Condenan al IPCC por apoyo a biocombustibles
Almuth Ernsting, Biofuelwatch, UK: +44 -(0)1224 324797 (mornings and evenings); 01224 553195 (afternoons).
Simone Lovera, Global Forest Coalition (Paraguay office) +595-(0)21-663654 (English, Spanish and Dutch)
Anthony Jackson, Munlochy Vigil, UK +44-1381-610740
Helena Paul, Econexus,, UK +44-(0)20 7431 4357
Notes to Editors:
1. For details of the signatory organisations see:
Global Forest Coalition: www.wrm.org.uy/gfc ; Biofuelwatch: www.biofuelwatch.org.uk; Global Justice Ecology Project: www.globaljusticeecology.org ; Grupo de Reflexion Rural: www.grr.org.ar ; Rettet den Regenwald e.V.: www.regenwald.org ; Econexus: www.econexus.info; Munlochy Vigil: www.munlochygmvigil.org.uk ; Noah: www.noah.dk/english.html ; Corporate Europe Observatory: www.corporateeurope.org ; Gaia Foundation: http://www.gaiafoundation.org/
2. Indonesia's biofuel plans, are set to expand Palm Oil production 43-fold [tinyurl.com/33lb7r] and threaten most of that country's remaining rainforests and peatlands. If those plans are implemented, up to 50 billion tonnes of carbon are likely to be released into the atmosphere. This is the equivalent of over six years of global fossil fuel burning would clearly stand in the way of our common objective of stabilizing the climate before feedback mechanisms make this impossible.
3. NASA have shown that the rate of Amazon deforestation directly correlates with the world market price of soya [tinyurl.com/2pfga4] That price is expected to rise sharply as demand for soya biodiesel grows. Soya expansion is linked to deforestation not just in the Amazon but also elsewhere, including the Pantanal, South America's Atlantic Forest and a portion of the Paranaense forest in Paraguay and North of Argentina. In Argentina, more than 500000 ht of forest land were converted to soya plantations between 1998 to 2002 [tinyurl.com/28upep].
4. Governments like the Brazilian government claim that they will only expand on degraded lands. The Brazilian National Agro-energy Plan has qualified no less than 200 million hectares of Brazilian territory as "degraded" and thus suitable for the expansion of biofuel monocultures. However, most of these so-called "degraded" lands are either biologically rich dry forest or grassland ecosystems that form the livelihood basis of Indigenous Peoples and other local communities, or lands that are used for cattle ranching or small-scale subsistence farming. If these lands are taken over by biofuel plantations, cattle ranches and small farms will be forced to move further into the Amazon and Atlantic forests and other precious ecosystems, causing accelerated deforestation.
5. From The UN Millennium Ecosystem Assessment Report:
"human actions are depleting Earth's natural capital, putting such strain on the environment that the ability of the planet's ecosystems to sustain future generations can no longer be taken for granted. At the same time, the assessment shows that with appropriate actions it is possible to reverse the degradation of many ecosystem services over the next 50 years, but the changes in policy and practice required are substantial and not currently underway." "Although individual ecosystem services have been assessed previously, the finding that 60% of a group of 24 ecosystem services examined by the MA are being degraded is the first comprehensive audit of the status of Earth's natural capital."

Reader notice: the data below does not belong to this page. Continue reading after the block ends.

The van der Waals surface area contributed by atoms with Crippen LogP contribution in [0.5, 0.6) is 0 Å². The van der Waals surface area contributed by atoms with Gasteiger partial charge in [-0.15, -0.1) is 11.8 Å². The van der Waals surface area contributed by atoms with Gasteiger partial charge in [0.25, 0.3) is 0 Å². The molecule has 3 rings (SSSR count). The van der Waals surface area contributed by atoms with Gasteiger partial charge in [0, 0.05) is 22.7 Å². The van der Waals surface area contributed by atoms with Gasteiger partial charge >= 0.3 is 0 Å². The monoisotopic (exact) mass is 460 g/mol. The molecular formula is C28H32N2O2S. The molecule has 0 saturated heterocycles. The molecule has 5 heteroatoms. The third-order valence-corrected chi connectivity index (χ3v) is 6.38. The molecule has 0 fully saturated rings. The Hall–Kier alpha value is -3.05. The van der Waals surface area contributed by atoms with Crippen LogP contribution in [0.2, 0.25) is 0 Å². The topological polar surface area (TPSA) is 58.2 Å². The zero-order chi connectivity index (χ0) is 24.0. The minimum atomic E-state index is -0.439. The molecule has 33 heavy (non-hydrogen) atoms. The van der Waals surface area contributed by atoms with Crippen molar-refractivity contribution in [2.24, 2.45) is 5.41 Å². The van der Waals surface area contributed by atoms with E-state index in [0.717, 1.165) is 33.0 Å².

6. The main GM crops (soya, maize and oilseed rape) are already being used for biofuels, leading to competition between food/animal feed and fuel production, notably with maize in the US. There is strong evidence [tinyurl.com/35o36j] of the genetically modified RR soya undermining food sovereignty and security in Argentina and being linked to accelerated deforestation and biodiversity losses, including in the Gran Chaco forest, which remained fairly intact prior to the advent of GM soya. GM soya depends on widespread use of pesticides, which encourages herbicide-resistant weeds. For further information about the negative impacts of GM crops, including cross pollination and GM contamination, see www.econexus.info and www.gmfreeze.org .
6. The US Department of Energy website [tinyurl.com/2phn7z] details the fundamental barriers to producing cellulosic ethanol which yields more energy than is used in the refining process. It is not known whether those barriers can ever be overcome. The aim of cellulosic ethanol research is to create GM plants with reduced lignin, and to create enzymes through GM technologies which can effectively break down cellulose and hemicellulose, fundamental building blocks of plants, on which all higher life forms depend. No risk assessment has ever been carried out. For further information, see tinyurl.com/2vhzow.
Information transferred via:
Global Justice Ecology Project
P.O. Box 412
Hinesburg, VT 05461 U.S.
Global Justice Ecology Project Mission Statement: Building local, national and international allianceswith action to address the root causes of social injustice,economic domination and environmental destruction.